Gearhead Diary: Budgeting for spring projects

PHOTO BY MATT BARTMANN Spring fever makes me want to work on this car. I don't need money. I need time and good weather. This picture was taken on April 17, 2016. A snow shovel might be a good thing to buy.

Matt Bartmann
mbartmann@northfortynews.com

“SEEDS SEEDS PLANTS PLANTS!” is how the email from my wife, Sally, began. Yes, she sits in the chair next to me, but many of our conversations are still by email. This was a list of items she wants, or, rather, needs to buy to satisfy her spring gardening obsession.

It’s that time of year (not that that matters: spring garden planning starts in November for her).

Anyhow, the email ended with, “What’s on your list?”

For some reason, I was taken aback by this question. Not that it’s an unreasonable question, mind you, but I was oddly surprised by my answer. “Nothing” is all I could come up with.

Of course, I’ve got a mental list of outdoor spring projects I’ve been wanting to complete that’s about a mile long, but in thinking about what’s at the top of that list, I couldn’t think of anything that needs to be purchased. I either have what I need, or can otherwise make do with what I’ve got. All I need is time and nice weather.

The same goes for Sally. For her, gardening is a matter of work and time. Moving rocks and plants. Digging, weeding. Transplanting native plants from our property to the garden. Zero-expenditure type projects. She already organized her seed collection and knows what she has on hand. Her actual shopping list of seeds and plants totaled only about $15.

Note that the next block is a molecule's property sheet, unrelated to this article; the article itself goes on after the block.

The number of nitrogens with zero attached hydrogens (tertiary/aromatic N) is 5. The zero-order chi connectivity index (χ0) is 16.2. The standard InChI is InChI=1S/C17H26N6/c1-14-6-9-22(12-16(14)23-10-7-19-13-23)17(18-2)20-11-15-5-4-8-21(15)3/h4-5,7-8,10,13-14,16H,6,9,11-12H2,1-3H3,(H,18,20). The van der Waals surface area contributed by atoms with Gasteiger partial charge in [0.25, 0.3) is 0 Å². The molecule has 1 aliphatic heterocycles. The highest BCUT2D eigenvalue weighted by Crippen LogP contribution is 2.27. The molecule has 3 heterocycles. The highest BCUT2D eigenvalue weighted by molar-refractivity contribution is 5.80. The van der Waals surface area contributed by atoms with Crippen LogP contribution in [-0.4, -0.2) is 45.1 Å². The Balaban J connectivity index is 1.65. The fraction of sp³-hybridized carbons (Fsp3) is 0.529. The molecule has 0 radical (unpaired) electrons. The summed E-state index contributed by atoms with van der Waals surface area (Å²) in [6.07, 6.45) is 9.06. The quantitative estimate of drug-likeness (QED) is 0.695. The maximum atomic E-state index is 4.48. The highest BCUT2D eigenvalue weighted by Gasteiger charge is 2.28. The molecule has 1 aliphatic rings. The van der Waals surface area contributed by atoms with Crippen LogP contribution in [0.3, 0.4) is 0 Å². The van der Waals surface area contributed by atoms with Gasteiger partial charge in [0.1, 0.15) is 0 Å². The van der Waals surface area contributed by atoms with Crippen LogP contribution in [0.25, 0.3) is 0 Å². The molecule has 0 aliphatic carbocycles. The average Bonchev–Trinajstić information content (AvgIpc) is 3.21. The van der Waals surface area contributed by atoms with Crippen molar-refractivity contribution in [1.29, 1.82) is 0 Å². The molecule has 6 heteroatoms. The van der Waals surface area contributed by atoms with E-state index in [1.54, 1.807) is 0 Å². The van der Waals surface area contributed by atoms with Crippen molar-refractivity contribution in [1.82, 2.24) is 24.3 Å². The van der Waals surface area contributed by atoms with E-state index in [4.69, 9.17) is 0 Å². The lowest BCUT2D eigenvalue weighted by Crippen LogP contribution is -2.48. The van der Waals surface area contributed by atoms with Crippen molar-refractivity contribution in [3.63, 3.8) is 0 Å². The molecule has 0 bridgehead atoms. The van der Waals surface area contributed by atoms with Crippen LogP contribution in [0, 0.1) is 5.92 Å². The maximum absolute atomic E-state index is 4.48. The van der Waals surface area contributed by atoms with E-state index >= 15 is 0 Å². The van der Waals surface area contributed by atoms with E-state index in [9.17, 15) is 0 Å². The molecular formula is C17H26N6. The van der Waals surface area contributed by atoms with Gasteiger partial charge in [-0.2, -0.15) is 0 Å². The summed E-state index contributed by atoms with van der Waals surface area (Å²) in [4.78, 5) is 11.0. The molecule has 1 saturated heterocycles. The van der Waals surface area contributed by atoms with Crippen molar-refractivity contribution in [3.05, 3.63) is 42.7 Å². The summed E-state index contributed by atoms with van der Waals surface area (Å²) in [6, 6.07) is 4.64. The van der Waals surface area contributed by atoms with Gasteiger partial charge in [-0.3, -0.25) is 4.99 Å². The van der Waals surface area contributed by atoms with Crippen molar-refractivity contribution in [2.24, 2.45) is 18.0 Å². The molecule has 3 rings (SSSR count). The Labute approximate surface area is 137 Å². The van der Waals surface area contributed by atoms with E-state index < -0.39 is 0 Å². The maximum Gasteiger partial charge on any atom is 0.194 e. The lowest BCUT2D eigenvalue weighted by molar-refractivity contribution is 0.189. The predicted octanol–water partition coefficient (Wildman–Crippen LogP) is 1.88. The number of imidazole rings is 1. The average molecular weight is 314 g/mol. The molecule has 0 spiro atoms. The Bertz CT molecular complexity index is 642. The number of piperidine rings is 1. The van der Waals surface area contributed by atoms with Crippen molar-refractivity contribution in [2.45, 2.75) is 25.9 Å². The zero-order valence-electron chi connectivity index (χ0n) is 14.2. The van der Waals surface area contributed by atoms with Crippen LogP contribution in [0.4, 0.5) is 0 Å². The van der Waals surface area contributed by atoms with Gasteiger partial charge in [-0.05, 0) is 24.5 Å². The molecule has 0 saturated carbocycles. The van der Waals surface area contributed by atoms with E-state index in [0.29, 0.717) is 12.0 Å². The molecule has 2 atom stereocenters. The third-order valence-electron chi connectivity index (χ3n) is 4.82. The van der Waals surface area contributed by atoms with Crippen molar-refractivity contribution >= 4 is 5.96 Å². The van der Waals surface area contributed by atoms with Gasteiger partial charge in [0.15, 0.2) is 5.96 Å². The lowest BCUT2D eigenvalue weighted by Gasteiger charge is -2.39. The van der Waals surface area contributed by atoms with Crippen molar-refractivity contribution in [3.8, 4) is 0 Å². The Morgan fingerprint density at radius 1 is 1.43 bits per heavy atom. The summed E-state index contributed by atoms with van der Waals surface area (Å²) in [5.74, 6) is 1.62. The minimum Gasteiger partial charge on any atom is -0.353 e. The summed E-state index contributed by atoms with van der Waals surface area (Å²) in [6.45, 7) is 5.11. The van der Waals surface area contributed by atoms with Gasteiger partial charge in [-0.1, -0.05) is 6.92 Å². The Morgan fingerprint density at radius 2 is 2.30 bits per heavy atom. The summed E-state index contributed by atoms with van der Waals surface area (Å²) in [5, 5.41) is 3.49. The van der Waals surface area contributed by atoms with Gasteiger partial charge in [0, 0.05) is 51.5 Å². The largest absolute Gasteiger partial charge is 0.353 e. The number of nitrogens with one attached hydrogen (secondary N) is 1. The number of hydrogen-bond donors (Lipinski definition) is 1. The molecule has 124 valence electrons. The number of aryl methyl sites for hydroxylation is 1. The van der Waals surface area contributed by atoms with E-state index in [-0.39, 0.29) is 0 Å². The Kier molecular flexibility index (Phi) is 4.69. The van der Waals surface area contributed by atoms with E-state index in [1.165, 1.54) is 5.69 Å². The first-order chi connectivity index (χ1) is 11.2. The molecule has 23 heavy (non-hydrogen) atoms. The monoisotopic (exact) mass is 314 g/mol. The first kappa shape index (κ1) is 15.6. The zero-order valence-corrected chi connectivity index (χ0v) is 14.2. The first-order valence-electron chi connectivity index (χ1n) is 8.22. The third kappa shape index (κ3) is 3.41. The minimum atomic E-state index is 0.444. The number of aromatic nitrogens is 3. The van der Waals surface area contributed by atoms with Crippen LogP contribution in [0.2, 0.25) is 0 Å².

I’ve got a good collection of nails, screws, nuts, bolts, boards, etc., for what I have in mind as far as house projects go. And when I get into the old car, which is what I really want to do, I should be able to scare up just about any parts that I need. I do need to install an exhaust system in the old Volvo, but I’ve got a used one that will work fine for at least a couple of years. There is some wiring to do, too, but I have plenty of appropriate wire and connectors. And I have all the tools I need to replace anything….somewhere. (Finding them is just part of the project.)

PHOTO BY MATT BARTMANN Plenty of tools. Finding the right one is just a matter of time. My parts stashes are equally well organized.

There is simply nothing that I need. Wants? Sure. But those can wait. I set a minimal budget when I got the car: “Spend nothing except for items necessary for safety” was about it.

Any hobby can be as expensive as you want it to be. It’s easy to spend five grand for a landscape design and installation (not to mention maintenance). It’s easy to spend five grand to get an engine professionally rebuilt. And that’s fine, if you have five grand and don’t want to (or can’t) spend the time and effort. I find it a lot more rewarding to attain desired results for the least amount of money possible. It’s always been something I take a bit of pride in.

This spring, I’ll shoot for $0 for my projects. So that’s my answer to your question, Sally. I don’t need anything for now, but thank you for asking! You can use my $15 budget for more plants or seeds, or we can save it for a rainy day.

Of course, we’re both likely kidding ourselves. It’s only April. We could have two feet of snow on the ground next week. So, on second thought, maybe I should spend that $15. On a new snow shovel. Never know what unexpected projects might be thrown at you by the weather around here, and, with some tools, it’s good to have extras. Just in case.

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